Literary light from the ‘Dark Continent’: A trio of emerging African authors
Jaipur, Jan 29 (IANS) Still largely perceived as the “Dark Continent” beset by underdevelopment, violence, instabilityand more, Africa is changing in many ways, not the least of which is in literature with a new crop of upcoming writers, whose work seeks to break these stereotypes and give a more credible voice about life there, with problems galore but also aspirations for better times.
And whether from West Africa or East Africa, they are not chary at challenging conventions and not at all circumscribed at describing the sordid reality that they have observed.
Kicking off a session titled “The Afropolitans” at the Jaipur Literature Festival 2018’s final day on Monday, Nigerian-born Bangladeshi-American writer Abeer Y. Hoque asked the panelists — Nigerians Chika Unigwe and Abubakar Adam Ibrahim and ASomali-British writer Nadifa Mohammed — to describe the inspiration behind their novels.
Unigwe, whose “On Black Sisters’ Street” stories is about four female Nigerian sex workers who travel from their homes to Brussels and auction themselves to clients, described her book as a story about women who “navigate their way to making a living and to the extent they succeed and fail” and that she had focussed on women “because migration is gendered in Nigeria; men do not immigrate to make a living”.
The author, who had, at another session, maintained that chose to make their story not one of “victimisation,” but rather, of their “agency” to make their own decisions and that having grown up in a conservative atmosphere, she was flabbergasted when she moved to Belgium and faced “the culture shock of sex being in the open”.
For the book, she said she met Nigerian sex workers in Belgium and talked to them directly to research her book, and unlearned everything she “had learnt about sex and prostitution.”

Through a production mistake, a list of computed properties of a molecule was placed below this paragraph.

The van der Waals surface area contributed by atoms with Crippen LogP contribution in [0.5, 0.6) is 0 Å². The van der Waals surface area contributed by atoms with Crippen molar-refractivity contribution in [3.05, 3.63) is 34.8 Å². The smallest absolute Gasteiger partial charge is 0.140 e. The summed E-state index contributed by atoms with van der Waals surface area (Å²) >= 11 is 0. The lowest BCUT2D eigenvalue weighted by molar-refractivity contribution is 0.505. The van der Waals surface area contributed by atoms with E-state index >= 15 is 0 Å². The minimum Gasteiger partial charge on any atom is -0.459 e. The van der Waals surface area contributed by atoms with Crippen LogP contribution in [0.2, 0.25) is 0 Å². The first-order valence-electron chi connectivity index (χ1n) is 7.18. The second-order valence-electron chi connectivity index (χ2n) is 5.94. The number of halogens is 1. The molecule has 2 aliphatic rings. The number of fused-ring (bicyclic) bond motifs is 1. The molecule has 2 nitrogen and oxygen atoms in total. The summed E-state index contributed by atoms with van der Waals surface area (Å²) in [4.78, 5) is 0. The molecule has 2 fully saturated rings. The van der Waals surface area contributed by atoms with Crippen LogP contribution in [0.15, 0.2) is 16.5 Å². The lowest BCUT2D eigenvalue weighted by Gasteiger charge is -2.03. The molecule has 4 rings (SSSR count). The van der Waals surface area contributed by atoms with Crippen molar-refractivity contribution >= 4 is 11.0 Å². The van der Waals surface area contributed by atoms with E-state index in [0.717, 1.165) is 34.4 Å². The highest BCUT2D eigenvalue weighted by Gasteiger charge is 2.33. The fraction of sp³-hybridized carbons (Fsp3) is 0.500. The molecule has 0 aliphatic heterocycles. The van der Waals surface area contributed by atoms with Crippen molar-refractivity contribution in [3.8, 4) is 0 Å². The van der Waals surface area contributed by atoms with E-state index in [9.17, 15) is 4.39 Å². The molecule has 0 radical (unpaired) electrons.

In this session, Unigwe, reflecting on her time researching in the red-light areas of Antwerp, said that “writing helps in building a sense of empathy”.
“I could actually feel how it would feel if you are paraded naked and people are thinking whether to buy you or not…. You are actually hoping to be bought because you do not want to be a refugee in a country where you cannot take care of yourself. How sad is that?”
AIbrahim, whose “Season of Crimson Blossoms” seeks to demolish conservative stereotypes about Nigerian women, however maintained that “stereotypes can become the basis for a narrative to enlighten” people”.
“I think the characters chose me to tell their stories. Readers from Northern Nigeria told me that the stories of women I projected were close to reality,” he said.
Mohammed, whose “The Orchard of Lost Souls” offers insight into Somalia’s history as it deals with interpersonal conflicts, maintained that she believes the measure of a great society is how they treat their women and disabled.” She wanted to write this book because most literature about Somalia “is written by foreign journalists”.
“Somalia has been portrayed as an archetype of a failed state, but I wanted to tell the story of the people who have stayed back: The soldiers, old women and people who could not escape the horrors of the war,” said the author whose “Black Mamba Boy”, set in 1930s Somalia spanning a decade of war and upheaval, all seen through the eyes of a small boy alone in the world and his journey through Djibouti, war-torn Eritrea and Sudan, to Egypt and from there, aboard a ship transporting Jewish refugees just released from German concentration camps,to Britain and freedom.
In conclusion, Unigwe pointed out that Nigeria had given the world the Man Booker International Prize-winning novelist Chinua Achebe.
“I think the evolution of African literature has been great. Now commercial publishers in Europe have started publishing our works and you can find them in bookstores easily.”, she said, adding that African publishers have also emerged, and were starting to publish works by African authors.
(Vikas Datta can be contacted at email@example.com)